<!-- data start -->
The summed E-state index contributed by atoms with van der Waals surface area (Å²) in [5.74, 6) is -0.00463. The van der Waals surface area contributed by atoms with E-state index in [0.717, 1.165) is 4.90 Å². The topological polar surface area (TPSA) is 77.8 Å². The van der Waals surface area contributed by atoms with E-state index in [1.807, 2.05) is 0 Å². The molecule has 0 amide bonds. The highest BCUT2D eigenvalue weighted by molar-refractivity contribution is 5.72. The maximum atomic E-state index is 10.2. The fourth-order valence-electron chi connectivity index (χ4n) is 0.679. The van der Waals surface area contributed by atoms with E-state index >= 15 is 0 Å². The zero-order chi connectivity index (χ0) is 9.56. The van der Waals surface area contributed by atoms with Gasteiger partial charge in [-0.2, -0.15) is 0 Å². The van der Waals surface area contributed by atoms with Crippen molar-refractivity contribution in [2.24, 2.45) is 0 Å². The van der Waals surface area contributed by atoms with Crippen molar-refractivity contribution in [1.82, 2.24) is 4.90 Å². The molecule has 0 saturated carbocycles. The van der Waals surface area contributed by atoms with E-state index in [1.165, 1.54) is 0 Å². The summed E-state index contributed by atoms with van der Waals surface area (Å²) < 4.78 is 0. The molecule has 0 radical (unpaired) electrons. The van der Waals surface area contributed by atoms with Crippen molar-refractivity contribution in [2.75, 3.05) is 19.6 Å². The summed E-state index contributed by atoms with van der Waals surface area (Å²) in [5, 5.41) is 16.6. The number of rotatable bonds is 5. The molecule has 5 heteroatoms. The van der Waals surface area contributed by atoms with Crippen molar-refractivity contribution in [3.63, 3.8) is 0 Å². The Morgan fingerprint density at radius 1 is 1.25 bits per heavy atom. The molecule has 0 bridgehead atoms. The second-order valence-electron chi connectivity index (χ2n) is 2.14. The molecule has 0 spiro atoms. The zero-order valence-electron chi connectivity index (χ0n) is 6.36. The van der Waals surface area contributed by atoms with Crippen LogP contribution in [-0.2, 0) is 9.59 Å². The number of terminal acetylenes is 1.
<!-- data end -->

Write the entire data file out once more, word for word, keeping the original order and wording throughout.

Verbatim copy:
The summed E-state index contributed by atoms with van der Waals surface area (Å²) in [5.74, 6) is -0.00463. The van der Waals surface area contributed by atoms with E-state index in [0.717, 1.165) is 4.90 Å². The topological polar surface area (TPSA) is 77.8 Å². The van der Waals surface area contributed by atoms with E-state index in [1.807, 2.05) is 0 Å². The molecule has 0 amide bonds. The highest BCUT2D eigenvalue weighted by molar-refractivity contribution is 5.72. The maximum atomic E-state index is 10.2. The fourth-order valence-electron chi connectivity index (χ4n) is 0.679. The van der Waals surface area contributed by atoms with E-state index >= 15 is 0 Å². The zero-order chi connectivity index (χ0) is 9.56. The van der Waals surface area contributed by atoms with Gasteiger partial charge in [-0.2, -0.15) is 0 Å². The van der Waals surface area contributed by atoms with Crippen molar-refractivity contribution in [2.24, 2.45) is 0 Å². The van der Waals surface area contributed by atoms with Crippen molar-refractivity contribution in [1.82, 2.24) is 4.90 Å². The molecule has 0 saturated carbocycles. The van der Waals surface area contributed by atoms with E-state index in [1.165, 1.54) is 0 Å². The summed E-state index contributed by atoms with van der Waals surface area (Å²) < 4.78 is 0. The molecule has 0 radical (unpaired) electrons. The van der Waals surface area contributed by atoms with Crippen molar-refractivity contribution in [2.75, 3.05) is 19.6 Å². The summed E-state index contributed by atoms with van der Waals surface area (Å²) in [5, 5.41) is 16.6. The number of rotatable bonds is 5. The molecule has 5 heteroatoms. The van der Waals surface area contributed by atoms with Crippen molar-refractivity contribution in [3.63, 3.8) is 0 Å². The Morgan fingerprint density at radius 1 is 1.25 bits per heavy atom. The molecule has 0 bridgehead atoms. The second-order valence-electron chi connectivity index (χ2n) is 2.14. The molecule has 0 spiro atoms. The zero-order valence-electron chi connectivity index (χ0n) is 6.36. The van der Waals surface area contributed by atoms with Crippen LogP contribution in [-0.2, 0) is 9.59 Å². The number of terminal acetylenes is 1.